The first test of monitoring cosmic rays with a coincidence counter lasted 10 minutes. The test was short so the performance of the two geiger counters and coincidence counter could be tested and evaluated without waiting to see they failed after a 24 hour wait. The result of the 10 minute run is displayed below.

A coincidence counter only lets signals from two geiger counters be detected if the occur at the same time. Since the two counters are stacked one on top the other, only cosmic rays traveling straight down are detected. This nearly ensures that only cosmic rays are counted and not background radiation.

The mean count per 10 seconds was 0.229508 and the standard deviation was 0.461644. Without the coincidence counter, the standard deviation was only 2/3rds the mean count.

Below is a table of the number of detections per 10 seconds that exceeded the mean count by a number of standard deviations.

STDEV. #counts
1.            13
2.            1
3.            1
4.            0

The new cosmic ray monitoring configuration is making its first 24 hour run at this time.

Monday, January 23, 2017

The RockSat Mini v1.0 Model Rocket Flight Computer

The BalloonSat Mini flight computer has been redesigned for model rocket use. Called the RockSat Mini, it's a PICAXE-based programmable datalogger with a Sensor Port (for a two sensor array), a Commit Port, and Output Port (5 volts on, off, and pulse-width modulation). 

The flight computer measures 0.8 inches by 3.6 inches and weighs 18.93 grams (minus its 9V battery). It can collect sensor data 256 times per flight and perform operations based on time or sensor input. The RockSat Mini doesn't begin running a mission until after its Commit Pin is removed. That allows you to attach its battery way in advance of launch. It also prevents the flight computer from recording data prior to rocket launch.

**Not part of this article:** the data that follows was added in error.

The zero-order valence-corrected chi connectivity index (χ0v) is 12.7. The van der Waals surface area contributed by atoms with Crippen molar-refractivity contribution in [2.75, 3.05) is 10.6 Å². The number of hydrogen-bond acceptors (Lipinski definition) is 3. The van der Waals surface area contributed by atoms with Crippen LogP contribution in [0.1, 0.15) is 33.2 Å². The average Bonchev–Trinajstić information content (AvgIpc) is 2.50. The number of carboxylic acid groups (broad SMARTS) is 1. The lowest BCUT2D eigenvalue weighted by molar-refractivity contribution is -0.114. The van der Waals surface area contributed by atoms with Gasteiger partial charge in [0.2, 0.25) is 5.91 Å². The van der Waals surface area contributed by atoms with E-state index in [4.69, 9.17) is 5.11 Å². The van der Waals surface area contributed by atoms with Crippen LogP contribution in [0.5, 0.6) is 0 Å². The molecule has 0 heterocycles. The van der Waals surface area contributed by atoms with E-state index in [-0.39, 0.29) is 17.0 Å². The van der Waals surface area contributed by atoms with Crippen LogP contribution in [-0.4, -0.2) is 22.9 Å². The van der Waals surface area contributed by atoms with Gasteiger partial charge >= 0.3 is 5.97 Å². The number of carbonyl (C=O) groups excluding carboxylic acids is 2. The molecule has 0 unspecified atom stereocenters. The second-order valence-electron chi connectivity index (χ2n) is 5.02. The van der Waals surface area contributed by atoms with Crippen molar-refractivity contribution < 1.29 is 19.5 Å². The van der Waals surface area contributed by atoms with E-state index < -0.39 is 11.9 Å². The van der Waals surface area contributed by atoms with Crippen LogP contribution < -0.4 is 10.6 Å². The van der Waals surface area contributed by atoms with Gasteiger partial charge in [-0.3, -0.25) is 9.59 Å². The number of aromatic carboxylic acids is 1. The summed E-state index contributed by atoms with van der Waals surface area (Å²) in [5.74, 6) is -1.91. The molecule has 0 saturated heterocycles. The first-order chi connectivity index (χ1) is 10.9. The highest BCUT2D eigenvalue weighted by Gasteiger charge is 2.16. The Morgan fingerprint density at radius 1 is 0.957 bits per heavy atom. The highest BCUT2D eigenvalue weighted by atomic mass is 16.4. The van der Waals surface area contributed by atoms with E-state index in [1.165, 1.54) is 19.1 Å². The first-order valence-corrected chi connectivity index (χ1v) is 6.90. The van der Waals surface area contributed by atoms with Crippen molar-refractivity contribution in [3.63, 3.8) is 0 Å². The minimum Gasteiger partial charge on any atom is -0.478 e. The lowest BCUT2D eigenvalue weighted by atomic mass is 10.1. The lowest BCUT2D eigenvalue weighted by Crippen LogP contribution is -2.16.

The RockSat Mini is programmed in BASIC (PICAXE BASIC). So Rocket Scientists can create flight programs to collect data or operate devices at any time or condition during the flight. And with four mounting holes, the RockSat Mini can be securely mounted to a pallet inside a rocket tube.     

Sunday, January 22, 2017

UAVSonde for NearSys Station, 22 January 2017

Here are the reported values for the UAVSonde flight at NearSys Station for 5:30 PM MST for 22 January 2017.

Altitude: 2266 feet ASL
Temperature: 43 *F
Relative Humidity: 91%
Pressure: 1005.8 mb

Altitude: 2654 feet ASL
Temperature: 40 *F
Relative Humidity: 78%
Pressure: 985 mb (sensor bottomed out)

As always, these values may change as the sensors become better calibrated.

Cosmic Ray Monitoring Station (day 3)

Another day of collecting geiger counter data at NearSys Station. The average counts per 10 seconds per square inch was 3.76, so an insignificant change from the last two days. The standard deviation was 2.27, so an insignificant increase from the previous day. The maximum count was 16.00, or a value between the last two days.

The incidents exceeding each standard deviation is listed below.

S.D.  # Incidents Exceeding
2.       220
3.       85